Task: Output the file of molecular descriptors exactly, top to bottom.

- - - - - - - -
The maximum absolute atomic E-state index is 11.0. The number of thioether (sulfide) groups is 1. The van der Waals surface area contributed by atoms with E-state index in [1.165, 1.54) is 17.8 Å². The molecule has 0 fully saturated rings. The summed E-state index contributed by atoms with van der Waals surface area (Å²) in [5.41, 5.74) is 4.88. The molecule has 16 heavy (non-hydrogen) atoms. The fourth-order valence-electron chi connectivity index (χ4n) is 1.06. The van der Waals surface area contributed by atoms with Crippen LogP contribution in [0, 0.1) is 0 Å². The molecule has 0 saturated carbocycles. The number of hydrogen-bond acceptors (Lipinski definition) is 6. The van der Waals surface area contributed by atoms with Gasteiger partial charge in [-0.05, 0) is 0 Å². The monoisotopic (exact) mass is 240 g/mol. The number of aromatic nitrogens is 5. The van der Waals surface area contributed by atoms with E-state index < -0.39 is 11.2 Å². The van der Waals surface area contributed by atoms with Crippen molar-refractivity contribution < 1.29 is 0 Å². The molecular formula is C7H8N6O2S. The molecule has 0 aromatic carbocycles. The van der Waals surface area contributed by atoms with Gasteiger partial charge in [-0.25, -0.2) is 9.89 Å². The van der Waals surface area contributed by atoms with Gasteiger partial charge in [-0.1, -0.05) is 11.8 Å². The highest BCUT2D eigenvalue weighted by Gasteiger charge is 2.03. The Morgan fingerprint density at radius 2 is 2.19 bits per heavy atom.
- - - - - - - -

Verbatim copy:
The maximum absolute atomic E-state index is 11.0. The number of thioether (sulfide) groups is 1. The van der Waals surface area contributed by atoms with E-state index in [1.165, 1.54) is 17.8 Å². The molecule has 0 fully saturated rings. The summed E-state index contributed by atoms with van der Waals surface area (Å²) in [5.41, 5.74) is 4.88. The molecule has 16 heavy (non-hydrogen) atoms. The fourth-order valence-electron chi connectivity index (χ4n) is 1.06. The van der Waals surface area contributed by atoms with Crippen LogP contribution in [0, 0.1) is 0 Å². The molecule has 0 saturated carbocycles. The number of hydrogen-bond acceptors (Lipinski definition) is 6. The van der Waals surface area contributed by atoms with Gasteiger partial charge in [-0.05, 0) is 0 Å². The monoisotopic (exact) mass is 240 g/mol. The number of aromatic nitrogens is 5. The van der Waals surface area contributed by atoms with E-state index < -0.39 is 11.2 Å². The van der Waals surface area contributed by atoms with Crippen molar-refractivity contribution < 1.29 is 0 Å². The molecular formula is C7H8N6O2S. The molecule has 0 aromatic carbocycles. The van der Waals surface area contributed by atoms with Gasteiger partial charge in [-0.25, -0.2) is 9.89 Å². The van der Waals surface area contributed by atoms with Gasteiger partial charge in [-0.1, -0.05) is 11.8 Å². The highest BCUT2D eigenvalue weighted by Gasteiger charge is 2.03. The Morgan fingerprint density at radius 2 is 2.19 bits per heavy atom.